NEW DELHI: Former prime minister Indira Gandhi not only led the country for a number of years, but she also did so during the times of war, Defence Minister Rajnath Singh said on Thursday, in an apparent reference to her role in the 1971 war with Pakistan.
In an address at a Shanghai Cooperation Organisation (SCO) seminar on the role of women in the armed forces, the defence minister also talked about Rani Laxmi Bai and former president Pratibha Patil, and said India has a positive experience in harnessing women's power in national development.
Singh said though it is justifiable to discuss the role of women in the armed forces, their wider contribution in all spheres of security and nation-building must also be recognised and reinforced.
"There are a number of examples of women taking up arms to protect their country and the rights of the people through history. Rani Laxmi Bai is amongst the most revered and respected amongst them," he said.
"India's former prime minister Indira Gandhi not only led the country for a number of years, she also did so during the times of war. And more recently, Pratibha Patil was the president of India and the supreme commander of the Indian armed forces," the defence minister added.
Under Indira Gandhi's prime ministership, India won the 1971 war against Pakistan that resulted in the birth of Bangladesh.
Singh said the tradition of women as both caregivers and protectors has continued over the centuries and remains deeply embedded in the customs and traditions of the region.
"If Saraswati is our goddess of knowledge, wisdom and learning, mother Durga remains associated with protection, strength, destruction and war," he said.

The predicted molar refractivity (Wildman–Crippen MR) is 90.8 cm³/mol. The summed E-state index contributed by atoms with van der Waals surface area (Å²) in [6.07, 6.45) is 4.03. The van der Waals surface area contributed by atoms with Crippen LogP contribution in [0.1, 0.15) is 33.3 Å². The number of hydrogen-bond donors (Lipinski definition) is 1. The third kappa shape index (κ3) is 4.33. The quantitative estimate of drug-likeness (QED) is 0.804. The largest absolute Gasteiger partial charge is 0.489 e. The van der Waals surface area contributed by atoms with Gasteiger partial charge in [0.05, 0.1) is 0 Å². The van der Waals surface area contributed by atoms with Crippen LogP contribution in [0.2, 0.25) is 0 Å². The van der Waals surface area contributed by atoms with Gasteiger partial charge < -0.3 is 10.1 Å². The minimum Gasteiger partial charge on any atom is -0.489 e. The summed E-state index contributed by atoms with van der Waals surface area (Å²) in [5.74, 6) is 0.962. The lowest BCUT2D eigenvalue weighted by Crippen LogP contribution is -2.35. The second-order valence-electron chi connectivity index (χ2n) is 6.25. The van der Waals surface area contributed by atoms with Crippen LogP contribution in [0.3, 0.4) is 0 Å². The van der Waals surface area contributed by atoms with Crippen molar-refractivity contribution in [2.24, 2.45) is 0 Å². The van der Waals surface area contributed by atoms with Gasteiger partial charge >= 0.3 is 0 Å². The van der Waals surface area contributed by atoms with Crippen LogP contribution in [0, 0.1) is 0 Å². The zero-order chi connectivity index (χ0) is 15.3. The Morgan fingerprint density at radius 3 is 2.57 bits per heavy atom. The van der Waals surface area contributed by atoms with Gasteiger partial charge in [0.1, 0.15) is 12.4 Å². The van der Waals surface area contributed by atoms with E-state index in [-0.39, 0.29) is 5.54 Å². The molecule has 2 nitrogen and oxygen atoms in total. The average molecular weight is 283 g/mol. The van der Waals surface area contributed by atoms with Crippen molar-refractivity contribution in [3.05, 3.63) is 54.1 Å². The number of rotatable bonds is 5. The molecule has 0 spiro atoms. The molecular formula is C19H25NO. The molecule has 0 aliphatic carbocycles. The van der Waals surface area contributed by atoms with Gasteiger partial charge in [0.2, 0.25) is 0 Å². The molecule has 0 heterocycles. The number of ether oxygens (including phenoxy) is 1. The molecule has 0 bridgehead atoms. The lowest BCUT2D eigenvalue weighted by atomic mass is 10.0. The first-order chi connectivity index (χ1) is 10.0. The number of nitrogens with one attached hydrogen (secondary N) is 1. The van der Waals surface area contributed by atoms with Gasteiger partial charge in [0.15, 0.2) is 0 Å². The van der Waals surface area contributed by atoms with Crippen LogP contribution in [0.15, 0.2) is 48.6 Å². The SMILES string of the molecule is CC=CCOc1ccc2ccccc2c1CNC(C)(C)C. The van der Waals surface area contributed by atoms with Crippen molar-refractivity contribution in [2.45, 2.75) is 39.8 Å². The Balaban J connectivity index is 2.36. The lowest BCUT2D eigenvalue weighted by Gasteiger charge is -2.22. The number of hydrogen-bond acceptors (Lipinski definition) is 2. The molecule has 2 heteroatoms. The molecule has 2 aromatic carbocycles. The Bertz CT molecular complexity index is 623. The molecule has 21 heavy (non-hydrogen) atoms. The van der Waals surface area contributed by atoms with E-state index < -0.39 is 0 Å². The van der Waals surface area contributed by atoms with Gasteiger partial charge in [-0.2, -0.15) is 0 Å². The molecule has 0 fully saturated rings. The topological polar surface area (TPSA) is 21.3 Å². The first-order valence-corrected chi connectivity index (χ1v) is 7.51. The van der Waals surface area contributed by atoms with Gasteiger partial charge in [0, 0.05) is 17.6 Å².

Singh said India is amongst a very few countries that took an early initiative in terms of women's participation in the armed forces and that women are now being accepted for permanent commissioning and shall be commanding Army units and battalions in the near future.
"Women have been serving with pride in the Indian Military Nursing Service for over 100 years now. The Indian Army had commenced commissioning women officers in 1992. It has now moved to inducting women officers in most of the branches of the Army," he said.
"Women are now being accepted for permanent commission and shall be commanding Army units and battalions in the near future," he added.
Singh said women will be able to join the premier tri-service pre-commissioning training institute, the National Defence Academy, from next year.
Describing the induction of women in the military police in the Army as a major milestone, he said India's approach to their induction in the police, central police, paramilitary and armed forces has been progressive.
"We have taken the evolutionary path of moving from support to combat support and thereafter, to combat arms within the armed forces," he said.
"We have found that the process of induction, given its broad-based and progressive path, has also simultaneously prepared the society and the armed forces for this change.
This is an important aspect to ensure a smooth and successful transition," the defence minister added.
Referring to women's role in the Navy, he said from humble beginnings in the Air Traffic Control in 1993, the women officers graduated to being pilots of maritime reconnaissance aircraft in 2016 and are now being appointed onboard warships since last year.
"The Indian Coast Guard has been employing women officers in combat roles, which include pilots, observers and aviation support services. In the Indian Air Force, women are inducted in all roles, including combat and support roles," Singh said.